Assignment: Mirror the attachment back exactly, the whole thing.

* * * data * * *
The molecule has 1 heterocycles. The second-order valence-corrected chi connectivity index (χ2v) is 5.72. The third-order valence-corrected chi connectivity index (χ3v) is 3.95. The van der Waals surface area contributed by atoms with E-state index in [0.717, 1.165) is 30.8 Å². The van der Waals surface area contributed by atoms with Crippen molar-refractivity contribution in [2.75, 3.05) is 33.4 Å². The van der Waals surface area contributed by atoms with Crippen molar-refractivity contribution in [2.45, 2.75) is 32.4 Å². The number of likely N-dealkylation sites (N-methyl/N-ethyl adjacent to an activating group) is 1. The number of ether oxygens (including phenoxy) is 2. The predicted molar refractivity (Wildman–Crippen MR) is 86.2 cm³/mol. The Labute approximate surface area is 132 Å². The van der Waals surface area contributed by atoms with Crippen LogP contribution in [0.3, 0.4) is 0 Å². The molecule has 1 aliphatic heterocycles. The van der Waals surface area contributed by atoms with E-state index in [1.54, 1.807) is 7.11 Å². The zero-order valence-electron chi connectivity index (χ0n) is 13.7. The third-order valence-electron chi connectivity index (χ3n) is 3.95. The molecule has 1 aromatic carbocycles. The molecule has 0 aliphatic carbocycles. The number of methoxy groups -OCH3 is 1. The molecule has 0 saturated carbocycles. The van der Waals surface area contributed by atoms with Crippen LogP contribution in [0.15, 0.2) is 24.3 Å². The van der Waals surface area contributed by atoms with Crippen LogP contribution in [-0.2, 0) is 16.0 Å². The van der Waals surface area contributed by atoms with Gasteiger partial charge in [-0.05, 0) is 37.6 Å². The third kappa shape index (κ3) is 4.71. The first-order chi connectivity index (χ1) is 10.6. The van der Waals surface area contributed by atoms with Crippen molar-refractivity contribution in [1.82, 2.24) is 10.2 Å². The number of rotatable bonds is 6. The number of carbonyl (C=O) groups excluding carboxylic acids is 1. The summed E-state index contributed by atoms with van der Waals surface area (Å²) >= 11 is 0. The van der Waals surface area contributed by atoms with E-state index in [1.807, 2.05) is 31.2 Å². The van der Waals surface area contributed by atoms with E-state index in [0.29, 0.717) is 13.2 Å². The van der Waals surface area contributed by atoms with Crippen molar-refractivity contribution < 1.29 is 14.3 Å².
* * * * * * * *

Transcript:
The molecule has 1 heterocycles. The second-order valence-corrected chi connectivity index (χ2v) is 5.72. The third-order valence-corrected chi connectivity index (χ3v) is 3.95. The van der Waals surface area contributed by atoms with E-state index in [0.717, 1.165) is 30.8 Å². The van der Waals surface area contributed by atoms with Crippen molar-refractivity contribution in [2.75, 3.05) is 33.4 Å². The van der Waals surface area contributed by atoms with Crippen molar-refractivity contribution in [2.45, 2.75) is 32.4 Å². The number of likely N-dealkylation sites (N-methyl/N-ethyl adjacent to an activating group) is 1. The number of ether oxygens (including phenoxy) is 2. The predicted molar refractivity (Wildman–Crippen MR) is 86.2 cm³/mol. The Labute approximate surface area is 132 Å². The van der Waals surface area contributed by atoms with Crippen LogP contribution in [0.3, 0.4) is 0 Å². The molecule has 1 aliphatic heterocycles. The van der Waals surface area contributed by atoms with E-state index in [1.54, 1.807) is 7.11 Å². The zero-order valence-electron chi connectivity index (χ0n) is 13.7. The third-order valence-electron chi connectivity index (χ3n) is 3.95. The molecule has 1 aromatic carbocycles. The molecule has 0 aliphatic carbocycles. The number of methoxy groups -OCH3 is 1. The molecule has 0 saturated carbocycles. The van der Waals surface area contributed by atoms with Crippen LogP contribution in [0.15, 0.2) is 24.3 Å². The van der Waals surface area contributed by atoms with Crippen LogP contribution in [-0.2, 0) is 16.0 Å². The van der Waals surface area contributed by atoms with Gasteiger partial charge in [-0.05, 0) is 37.6 Å². The third kappa shape index (κ3) is 4.71. The first-order chi connectivity index (χ1) is 10.6. The van der Waals surface area contributed by atoms with Crippen molar-refractivity contribution in [1.82, 2.24) is 10.2 Å². The number of rotatable bonds is 6. The number of carbonyl (C=O) groups excluding carboxylic acids is 1. The summed E-state index contributed by atoms with van der Waals surface area (Å²) >= 11 is 0. The van der Waals surface area contributed by atoms with E-state index in [1.807, 2.05) is 31.2 Å². The van der Waals surface area contributed by atoms with E-state index in [0.29, 0.717) is 13.2 Å². The van der Waals surface area contributed by atoms with Crippen molar-refractivity contribution < 1.29 is 14.3 Å².